In a rude shock to Pakistanis, the US has escalated military operations inside Pakistan with a missile attack on a house in Janikhel, Bannu district, 70 kilimeters from the border tribal region. At least four persons were reported killed and three others injured as a result of the attack.
Pakistani security sources claimed that one Arab, two Turkmen and a local militant were killed in the pre-dawn attack. However, the MPA hailing from Janikhel, Adnan Wazir denied this assertion and said: "No one among those killed in the attack was a foreigner nor were they terrorists. Innocent locals were killed in the attack, which is a violation of the borders of the country."
US and Pakistani sources always claim killing foreign militants in such attacks but never produced any evidence because the militants remove their casualties from the scene immediately. In the Bannu attack it was claimed: "Soon after the missile strike, militants sheltering in the region rushed to the site whereas they recovered the bodies and the injured from the debris. Later they shifted the bodies of three foreigners to another area."
Wednesday's strike in Bannu was unusual because it hit much further inside Pakistani territory. Previous drone attacks have been in the strip of territory along the Afghan border known as the Federally Administered Tribal Areas (FATA), where the central government has limited writ.
Tellingly, the Bannu missile attack came as Pakistan's Chief of the Army Staff General Ashfaq Parvez Kayani was in Brussels urging the top military officers of Nato to halt unmanned combat aerial vehicle (UCAV) incursions into Pakistani territory. Chairman of the military committee of Nato Admiral Giampaolo Di Paolo had invited the Pakistan Army chief to address the committee.
Wednesday's missile attack was the 38th since the pro-Washington government was installed in Islamabad through February 2008 election. There have been at least 16 drone raids since August this year. More than 300 civilians have been killed in these attacks, according to media reports.
Not surprisingly, Pakistan government called the US ambassador in Islamabad to protest against the latest US missile attack. But for many Pakistanis, it was just an eye-wash because they believe that the incumbent government is colluding with the US administration and such protests are just for local consumption. It is a common knowledge that the present "democratic government" of President Zardari came into power after his assassinated wife Benazir accepted a US brokered a deal with General Musharraf - a deal which ensured interalia, the withdrawal of all corruption court cases pending against Benazir, Zardari and many other (now ruling) Pakistan Peoples Party political leaders and functionaries.
There can be hardly two opinions on the fact that every US attack on Pakistani territory is fomenting more anti-US sentiments among the masses and further erodes "democratic government's" popularity. If elections are held today the present government that was elected in February this year on the sympathy vote after the assassination of Banazir Bhutto would be routed.
There has been bitter criticism of the government by opposition political parties as well as other groups. In Peshawar, the South Students Organization (SSO) and Islami Jamait Tulba (IJT) staged protest demonstrations against the US attacks. The protesters burnt an American flag.
A spokesman for North Waziristan militant leader Hafiz Gul Bahadur has warned that his men would launch suicide attacks on foreigners and government targets across the country unless the raids stop. "The Pakistani government is clearly involved in these attacks by American spy planes so we will target government interests as well as foreigners," Hafiz's spokesman, Ahmedullah Ahmedi told The Associated Press.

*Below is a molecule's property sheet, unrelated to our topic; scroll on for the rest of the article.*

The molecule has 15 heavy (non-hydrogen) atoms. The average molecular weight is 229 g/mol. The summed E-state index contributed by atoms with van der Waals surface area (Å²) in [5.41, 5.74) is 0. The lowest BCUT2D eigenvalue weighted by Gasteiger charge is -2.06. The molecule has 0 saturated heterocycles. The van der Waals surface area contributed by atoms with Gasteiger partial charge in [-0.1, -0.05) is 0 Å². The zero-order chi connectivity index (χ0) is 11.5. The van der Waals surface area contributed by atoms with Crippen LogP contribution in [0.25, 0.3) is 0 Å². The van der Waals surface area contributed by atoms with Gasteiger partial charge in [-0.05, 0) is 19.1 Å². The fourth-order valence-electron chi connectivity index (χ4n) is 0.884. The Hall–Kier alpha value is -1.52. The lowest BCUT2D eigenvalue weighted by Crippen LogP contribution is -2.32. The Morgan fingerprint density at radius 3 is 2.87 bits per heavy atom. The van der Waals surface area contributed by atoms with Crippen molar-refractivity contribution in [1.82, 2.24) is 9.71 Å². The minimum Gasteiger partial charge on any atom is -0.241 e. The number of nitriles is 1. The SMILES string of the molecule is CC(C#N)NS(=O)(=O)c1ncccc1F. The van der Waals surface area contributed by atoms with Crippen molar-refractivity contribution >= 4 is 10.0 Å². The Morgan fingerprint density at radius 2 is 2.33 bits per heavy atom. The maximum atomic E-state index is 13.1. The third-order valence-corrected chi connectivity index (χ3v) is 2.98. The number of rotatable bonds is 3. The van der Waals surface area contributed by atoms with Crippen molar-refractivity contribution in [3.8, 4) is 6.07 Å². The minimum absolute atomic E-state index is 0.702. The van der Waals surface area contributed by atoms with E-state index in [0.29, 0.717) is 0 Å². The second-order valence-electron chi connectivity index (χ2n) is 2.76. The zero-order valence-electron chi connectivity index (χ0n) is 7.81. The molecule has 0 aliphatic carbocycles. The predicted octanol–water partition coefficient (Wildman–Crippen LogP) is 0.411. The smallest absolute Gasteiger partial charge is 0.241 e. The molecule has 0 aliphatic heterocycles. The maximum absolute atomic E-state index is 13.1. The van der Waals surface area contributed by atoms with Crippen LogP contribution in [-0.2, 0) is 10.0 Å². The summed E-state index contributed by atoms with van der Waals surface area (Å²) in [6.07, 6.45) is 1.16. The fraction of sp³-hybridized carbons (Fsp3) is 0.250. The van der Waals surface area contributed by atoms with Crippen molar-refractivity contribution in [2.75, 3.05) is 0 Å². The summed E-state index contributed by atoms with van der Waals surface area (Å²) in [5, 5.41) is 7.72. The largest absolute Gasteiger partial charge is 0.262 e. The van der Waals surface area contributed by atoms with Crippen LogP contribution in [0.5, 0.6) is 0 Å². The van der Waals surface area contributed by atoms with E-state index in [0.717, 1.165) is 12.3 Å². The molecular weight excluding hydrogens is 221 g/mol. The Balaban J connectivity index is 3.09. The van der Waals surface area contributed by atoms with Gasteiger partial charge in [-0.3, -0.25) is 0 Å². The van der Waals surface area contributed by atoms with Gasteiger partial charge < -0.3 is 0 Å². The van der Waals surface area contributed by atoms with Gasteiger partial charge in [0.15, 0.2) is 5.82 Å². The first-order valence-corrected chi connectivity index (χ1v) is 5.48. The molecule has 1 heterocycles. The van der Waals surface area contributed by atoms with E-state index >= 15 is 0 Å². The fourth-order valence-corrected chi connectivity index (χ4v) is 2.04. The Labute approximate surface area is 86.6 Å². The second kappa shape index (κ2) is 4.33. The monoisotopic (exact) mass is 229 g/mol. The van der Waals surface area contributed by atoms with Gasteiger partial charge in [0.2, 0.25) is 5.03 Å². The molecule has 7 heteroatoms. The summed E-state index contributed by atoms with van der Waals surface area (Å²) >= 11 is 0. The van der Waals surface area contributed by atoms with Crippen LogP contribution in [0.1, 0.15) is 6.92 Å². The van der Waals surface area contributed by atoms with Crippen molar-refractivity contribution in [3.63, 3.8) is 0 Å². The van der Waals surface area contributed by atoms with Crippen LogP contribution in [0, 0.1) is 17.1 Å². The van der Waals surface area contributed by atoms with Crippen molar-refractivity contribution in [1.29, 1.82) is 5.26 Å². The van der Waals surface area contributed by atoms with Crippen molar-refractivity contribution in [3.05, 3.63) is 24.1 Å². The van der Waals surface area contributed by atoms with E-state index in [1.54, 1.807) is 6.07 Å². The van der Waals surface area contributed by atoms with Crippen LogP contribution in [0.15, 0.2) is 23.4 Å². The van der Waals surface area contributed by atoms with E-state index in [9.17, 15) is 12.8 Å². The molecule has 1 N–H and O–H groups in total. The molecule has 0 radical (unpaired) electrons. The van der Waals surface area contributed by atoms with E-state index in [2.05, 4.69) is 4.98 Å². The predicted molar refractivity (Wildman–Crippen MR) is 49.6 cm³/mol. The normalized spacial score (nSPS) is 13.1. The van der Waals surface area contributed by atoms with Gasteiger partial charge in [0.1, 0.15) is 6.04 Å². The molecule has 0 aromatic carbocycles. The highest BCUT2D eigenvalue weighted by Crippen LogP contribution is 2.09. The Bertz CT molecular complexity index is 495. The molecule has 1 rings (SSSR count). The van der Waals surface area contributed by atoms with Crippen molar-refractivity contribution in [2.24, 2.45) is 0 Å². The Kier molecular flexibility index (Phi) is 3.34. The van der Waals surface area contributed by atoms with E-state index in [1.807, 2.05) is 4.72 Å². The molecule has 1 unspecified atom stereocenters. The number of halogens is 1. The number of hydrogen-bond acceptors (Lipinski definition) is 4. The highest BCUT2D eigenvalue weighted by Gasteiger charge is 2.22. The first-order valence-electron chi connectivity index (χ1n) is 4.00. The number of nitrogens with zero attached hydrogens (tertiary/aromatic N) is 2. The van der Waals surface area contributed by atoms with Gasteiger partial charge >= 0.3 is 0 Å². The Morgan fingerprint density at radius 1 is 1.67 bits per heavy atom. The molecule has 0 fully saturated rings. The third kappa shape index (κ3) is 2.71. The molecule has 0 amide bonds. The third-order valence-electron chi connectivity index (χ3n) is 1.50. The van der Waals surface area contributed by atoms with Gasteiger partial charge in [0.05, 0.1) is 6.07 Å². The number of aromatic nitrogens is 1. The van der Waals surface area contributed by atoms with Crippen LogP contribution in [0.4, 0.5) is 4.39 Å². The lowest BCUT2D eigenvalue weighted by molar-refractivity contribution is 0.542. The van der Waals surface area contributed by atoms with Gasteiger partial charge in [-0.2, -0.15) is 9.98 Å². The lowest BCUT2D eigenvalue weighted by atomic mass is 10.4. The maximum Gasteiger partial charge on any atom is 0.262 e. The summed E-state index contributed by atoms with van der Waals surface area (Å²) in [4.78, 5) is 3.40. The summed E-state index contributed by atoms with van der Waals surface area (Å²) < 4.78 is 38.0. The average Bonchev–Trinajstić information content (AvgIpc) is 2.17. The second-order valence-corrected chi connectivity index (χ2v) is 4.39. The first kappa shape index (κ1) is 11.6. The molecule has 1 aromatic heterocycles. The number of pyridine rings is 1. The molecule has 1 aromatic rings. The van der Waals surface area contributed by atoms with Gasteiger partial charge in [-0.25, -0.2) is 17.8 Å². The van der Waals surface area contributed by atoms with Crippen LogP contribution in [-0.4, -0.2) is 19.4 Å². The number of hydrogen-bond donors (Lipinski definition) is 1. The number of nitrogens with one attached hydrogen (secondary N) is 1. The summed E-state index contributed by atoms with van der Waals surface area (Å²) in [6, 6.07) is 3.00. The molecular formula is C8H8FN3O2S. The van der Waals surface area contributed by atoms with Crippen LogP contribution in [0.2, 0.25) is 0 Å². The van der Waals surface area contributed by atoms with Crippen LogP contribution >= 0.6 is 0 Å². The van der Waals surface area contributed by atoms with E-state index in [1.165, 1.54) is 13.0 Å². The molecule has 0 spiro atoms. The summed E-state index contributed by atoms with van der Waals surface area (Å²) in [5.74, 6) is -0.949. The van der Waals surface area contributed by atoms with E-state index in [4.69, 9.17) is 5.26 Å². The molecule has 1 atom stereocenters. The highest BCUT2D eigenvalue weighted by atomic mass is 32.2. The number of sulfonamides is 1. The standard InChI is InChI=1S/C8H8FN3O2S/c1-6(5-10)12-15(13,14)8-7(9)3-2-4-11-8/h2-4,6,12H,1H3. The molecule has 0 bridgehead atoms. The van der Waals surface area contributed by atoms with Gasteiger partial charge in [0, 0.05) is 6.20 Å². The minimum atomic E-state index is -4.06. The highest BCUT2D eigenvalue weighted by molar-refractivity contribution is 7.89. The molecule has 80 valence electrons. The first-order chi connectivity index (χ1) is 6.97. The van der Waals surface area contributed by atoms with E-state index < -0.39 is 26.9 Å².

As anti-US sentiment swept, two men accused of spying for the United States were killed this week by suspected militants in North Waziristan. Bodies of two unidentified men were found on Friday at Shewa area near a school. Their hands were tied and were shot dead from close range. A note in the native Pashto language was found near the bodies of the slain men, said that they were spying for the United States and Afghanistan on local Taliban. The note warned that anyone spying for the US or Afghanistan would face the same situation.
Militants are blamed for killing people suspected of spying for the US, Afghan or Pakistani authorities in the tribal region. Hundreds of tribal elders, Afghan refugees and clerics have been killed in such attacks in the region in recent years. Last Friday a tribal leader leading an anti-Taliban group was killed in a suicide bomb attack in Bajor tribal Agency.
Ironically on Wednesday, Major Genenral (retd) Ameer Faisal Alvi, who commanded the Special Services Group (SSG) during the first major assault on militants in South Waziristan in 2004, was assassinated by gunmen near his home in Islamabad's twin city of Rawalpindi. His assassination is seen a revenge for the operation in the tribal areas where the officer commanded his SSG unit till 2006.
As the security situation in Pakistan deteriorates alarmingly in the wake of unpopular military operations in FATA, the US missile attack deep inside Pakistani territory sends a clear warning that the US could attack any place in Pakistan on the claim of "actionable intelligence" about the presence of militants linked to Al Qaeda or the Taliban. President-elect Barak Obama is on recording saying that his administration would attack targets in Pakistan on "actionable intelligence." And the Bannu attack was probably on the alleged "actionable intelligence" that killed at least four innocent civilians.
Postscript: As I was writing this piece, another US missile attack on Saturday, November 22, killed five people, including three children, in North Waziristan.